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Old 04-23-2017, 01:42 AM   #1
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Default Charging battery from 12v outlet

I will be having an external bow thruster installed on my Maxum 2300SCR in exactly one month (Side-Shift SS230). The battery that powers the thruster will be installed in the v-berth near the bow, since running cables to the batteries in the engine compartment is problematic. This battery in the v-berth will be charged with a battery charger when I am connected to shore power BUT how do I charge this stand alone battery while cruising? On the web I have seen 12v male to alligator clip adapters, does anyone know if I can use this to charge that battery? Will it work? Any problems?
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Old 04-23-2017, 03:09 AM   #2
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So you are suggesting charging the battery through a 12V power connector? If the thruster battery is to low the wire will fuse from a high current draw.

Why do you feel the thruster battery will need to be charged under way. The thruster is only used for very short periods when docking. Seems to me charging at berth will be fine.
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Old 04-23-2017, 04:10 AM   #3
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yeah, i am a novice when it comes to battery/power etc..I was told the Side-Shift should be good for 15 or so 'bursts' on the stand alone battery. This is a starter type battery which has high cranking amps needed for the thruster 'burts'
In my region (Ottawa, Canada) there is one flight of locks that are 8 locks, so in/out of all 8 would be approx 16 bursts, then I would hit another set of locks once or twice an hour..so lots of bursts. In my trip down the canal system I don't plan to dock overnight/access shore power, was hoping to anchor in bays etc. So i am wondering what options there are to top up this battery. I don't have a generator on-board. I am guessing some boats that have a trolling motor as well must need to keep their battery topped up as well? Wondering what ideas are out there..
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Old 04-23-2017, 11:51 AM   #4
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I would think a deep cycle battery would be better as it is designed for deep discharges and they are rated for starting as well.

You need to calculate the real power. How many amps the thruster draws per hour and divide that into amp hour rating of the battery. So far your just guessing.

Running two wires from the engine compartment to have the alternator should not be as difficult as you think and may want to just have a marine electrician do it.
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Old 04-23-2017, 12:36 PM   #5
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I would use this ----> https://www.bluesea.com/products/760..._12_24V_DC_65A

I'm not sure of the layout of the 2300 but I presume you have a 12vdc/120ac distribution / breaker panel in the cabin... run an appropriate size wire from the panel 12v side with an 80 amp breaker to the ACR then from that to your battery under the V birth... that way when the engine is running it will keep that battery charged and it will automatically disconnect when you shut down the engine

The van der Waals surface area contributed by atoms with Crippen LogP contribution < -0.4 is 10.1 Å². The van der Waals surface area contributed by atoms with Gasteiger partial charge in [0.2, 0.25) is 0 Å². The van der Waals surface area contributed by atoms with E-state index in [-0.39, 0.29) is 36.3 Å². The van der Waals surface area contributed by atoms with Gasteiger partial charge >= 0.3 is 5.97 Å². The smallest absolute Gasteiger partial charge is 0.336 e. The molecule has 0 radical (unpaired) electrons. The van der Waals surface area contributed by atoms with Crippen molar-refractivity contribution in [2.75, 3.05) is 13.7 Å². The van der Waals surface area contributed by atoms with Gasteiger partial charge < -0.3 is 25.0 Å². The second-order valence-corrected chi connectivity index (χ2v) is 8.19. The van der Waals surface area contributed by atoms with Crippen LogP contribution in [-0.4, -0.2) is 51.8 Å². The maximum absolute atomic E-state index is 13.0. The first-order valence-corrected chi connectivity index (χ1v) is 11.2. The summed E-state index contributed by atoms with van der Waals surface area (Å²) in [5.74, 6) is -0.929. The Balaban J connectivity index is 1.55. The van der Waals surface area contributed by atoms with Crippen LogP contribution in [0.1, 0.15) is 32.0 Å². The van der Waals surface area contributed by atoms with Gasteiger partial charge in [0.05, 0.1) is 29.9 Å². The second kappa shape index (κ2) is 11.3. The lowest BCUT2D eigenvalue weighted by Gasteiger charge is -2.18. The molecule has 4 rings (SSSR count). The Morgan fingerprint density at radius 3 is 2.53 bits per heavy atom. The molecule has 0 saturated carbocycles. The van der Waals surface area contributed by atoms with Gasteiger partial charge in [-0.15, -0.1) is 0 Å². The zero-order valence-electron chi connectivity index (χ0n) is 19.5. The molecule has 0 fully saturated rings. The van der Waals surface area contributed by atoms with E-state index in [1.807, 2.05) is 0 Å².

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Old 04-23-2017, 12:40 PM   #6
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How about solar panel to leave on trickle charge and when u go onto the boat disconnect and store away then when boats tied up out back on again till you return


https://www.ebay.co.uk/itm/302262706953
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Old 04-23-2017, 03:23 PM   #7
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Again you need to calculate the amp hour draw of the thruster vs the battery size.
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Old 04-23-2017, 03:40 PM   #8
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The max current on that solar panel is .57 amps. If the thruster draws 10 amps an hour it will take 10/.57 or about 20 hours to recharge. This is max current so the panel must be clean and a clear sunny day at 12 o'clock high for those 20 hours.

Not going to happen.
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Old 04-24-2017, 02:18 AM   #9
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Is it possible to draw the power for your thruster directly from the anchor winch? I have seen this done on other boats so doing away with the need for another battery. After all you are no going to be using them both at the same time.I really don't know about your size boat or the setup so this may be a silly suggestion.
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Old 04-24-2017, 01:28 PM   #10
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The 12V outlet and wiring will more then likely not be sufficient for the draw you're going to put on that circuit. Besides cannibalizing the 12V from another 12v battery is simply a horrible idea.
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